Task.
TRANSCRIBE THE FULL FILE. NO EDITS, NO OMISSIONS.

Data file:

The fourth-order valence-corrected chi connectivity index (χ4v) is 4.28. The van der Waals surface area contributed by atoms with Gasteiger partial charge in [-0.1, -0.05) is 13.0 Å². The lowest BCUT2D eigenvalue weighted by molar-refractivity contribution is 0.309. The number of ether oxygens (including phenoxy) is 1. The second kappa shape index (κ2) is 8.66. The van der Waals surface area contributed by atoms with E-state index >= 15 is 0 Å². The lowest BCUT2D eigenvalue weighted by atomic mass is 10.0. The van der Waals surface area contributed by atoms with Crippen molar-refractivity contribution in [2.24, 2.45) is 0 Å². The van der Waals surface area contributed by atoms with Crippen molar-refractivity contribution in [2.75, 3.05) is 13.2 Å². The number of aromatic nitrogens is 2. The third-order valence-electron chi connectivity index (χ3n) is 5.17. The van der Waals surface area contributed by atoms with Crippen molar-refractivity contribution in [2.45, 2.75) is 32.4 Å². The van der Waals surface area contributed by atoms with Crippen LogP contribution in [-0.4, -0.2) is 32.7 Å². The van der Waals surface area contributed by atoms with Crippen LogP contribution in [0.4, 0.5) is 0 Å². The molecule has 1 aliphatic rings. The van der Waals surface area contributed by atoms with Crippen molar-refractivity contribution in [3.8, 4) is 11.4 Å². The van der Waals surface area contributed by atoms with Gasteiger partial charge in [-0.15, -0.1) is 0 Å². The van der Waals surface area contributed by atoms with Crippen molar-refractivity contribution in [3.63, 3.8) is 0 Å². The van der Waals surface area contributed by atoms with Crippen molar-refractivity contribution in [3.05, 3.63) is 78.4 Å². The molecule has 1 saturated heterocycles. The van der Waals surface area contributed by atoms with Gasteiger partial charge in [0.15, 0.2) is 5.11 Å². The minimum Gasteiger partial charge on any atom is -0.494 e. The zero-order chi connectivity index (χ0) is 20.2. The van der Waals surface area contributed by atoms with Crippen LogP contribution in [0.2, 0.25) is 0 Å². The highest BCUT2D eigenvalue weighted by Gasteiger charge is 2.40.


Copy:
The fourth-order valence-corrected chi connectivity index (χ4v) is 4.28. The van der Waals surface area contributed by atoms with Gasteiger partial charge in [-0.1, -0.05) is 13.0 Å². The lowest BCUT2D eigenvalue weighted by molar-refractivity contribution is 0.309. The number of ether oxygens (including phenoxy) is 1. The second kappa shape index (κ2) is 8.66. The van der Waals surface area contributed by atoms with E-state index >= 15 is 0 Å². The lowest BCUT2D eigenvalue weighted by atomic mass is 10.0. The van der Waals surface area contributed by atoms with Crippen molar-refractivity contribution in [2.24, 2.45) is 0 Å². The van der Waals surface area contributed by atoms with Crippen molar-refractivity contribution in [2.75, 3.05) is 13.2 Å². The number of aromatic nitrogens is 2. The third-order valence-electron chi connectivity index (χ3n) is 5.17. The van der Waals surface area contributed by atoms with Crippen molar-refractivity contribution in [2.45, 2.75) is 32.4 Å². The van der Waals surface area contributed by atoms with Crippen LogP contribution in [-0.4, -0.2) is 32.7 Å². The van der Waals surface area contributed by atoms with Crippen LogP contribution in [0.4, 0.5) is 0 Å². The molecule has 1 aliphatic rings. The van der Waals surface area contributed by atoms with Crippen molar-refractivity contribution in [3.8, 4) is 11.4 Å². The van der Waals surface area contributed by atoms with Gasteiger partial charge in [-0.15, -0.1) is 0 Å². The van der Waals surface area contributed by atoms with Crippen molar-refractivity contribution in [3.63, 3.8) is 0 Å². The van der Waals surface area contributed by atoms with Crippen molar-refractivity contribution in [3.05, 3.63) is 78.4 Å². The molecule has 1 saturated heterocycles. The van der Waals surface area contributed by atoms with Gasteiger partial charge in [0.15, 0.2) is 5.11 Å². The minimum Gasteiger partial charge on any atom is -0.494 e. The zero-order chi connectivity index (χ0) is 20.2. The van der Waals surface area contributed by atoms with Crippen LogP contribution in [0.2, 0.25) is 0 Å². The highest BCUT2D eigenvalue weighted by Gasteiger charge is 2.40.